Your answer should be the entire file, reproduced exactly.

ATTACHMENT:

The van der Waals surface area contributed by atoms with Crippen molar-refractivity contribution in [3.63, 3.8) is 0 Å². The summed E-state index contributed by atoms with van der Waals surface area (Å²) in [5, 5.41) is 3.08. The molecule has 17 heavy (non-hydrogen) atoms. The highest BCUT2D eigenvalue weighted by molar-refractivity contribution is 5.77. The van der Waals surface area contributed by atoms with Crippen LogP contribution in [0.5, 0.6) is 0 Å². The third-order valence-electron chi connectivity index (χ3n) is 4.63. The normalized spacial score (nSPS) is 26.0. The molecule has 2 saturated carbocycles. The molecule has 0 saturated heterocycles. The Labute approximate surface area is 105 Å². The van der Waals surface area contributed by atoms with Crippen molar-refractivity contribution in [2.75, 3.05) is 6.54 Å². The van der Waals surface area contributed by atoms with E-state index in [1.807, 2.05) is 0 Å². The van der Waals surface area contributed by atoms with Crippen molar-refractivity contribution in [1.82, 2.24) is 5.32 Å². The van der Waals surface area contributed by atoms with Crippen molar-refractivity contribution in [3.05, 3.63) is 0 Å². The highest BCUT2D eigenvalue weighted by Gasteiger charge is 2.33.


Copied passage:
The van der Waals surface area contributed by atoms with Crippen molar-refractivity contribution in [3.63, 3.8) is 0 Å². The summed E-state index contributed by atoms with van der Waals surface area (Å²) in [5, 5.41) is 3.08. The molecule has 17 heavy (non-hydrogen) atoms. The highest BCUT2D eigenvalue weighted by molar-refractivity contribution is 5.77. The van der Waals surface area contributed by atoms with Crippen LogP contribution in [0.5, 0.6) is 0 Å². The third-order valence-electron chi connectivity index (χ3n) is 4.63. The normalized spacial score (nSPS) is 26.0. The molecule has 2 saturated carbocycles. The molecule has 0 saturated heterocycles. The Labute approximate surface area is 105 Å². The van der Waals surface area contributed by atoms with Crippen molar-refractivity contribution in [2.75, 3.05) is 6.54 Å². The van der Waals surface area contributed by atoms with E-state index in [1.807, 2.05) is 0 Å². The van der Waals surface area contributed by atoms with Crippen molar-refractivity contribution in [1.82, 2.24) is 5.32 Å². The van der Waals surface area contributed by atoms with Crippen molar-refractivity contribution in [3.05, 3.63) is 0 Å². The highest BCUT2D eigenvalue weighted by Gasteiger charge is 2.33.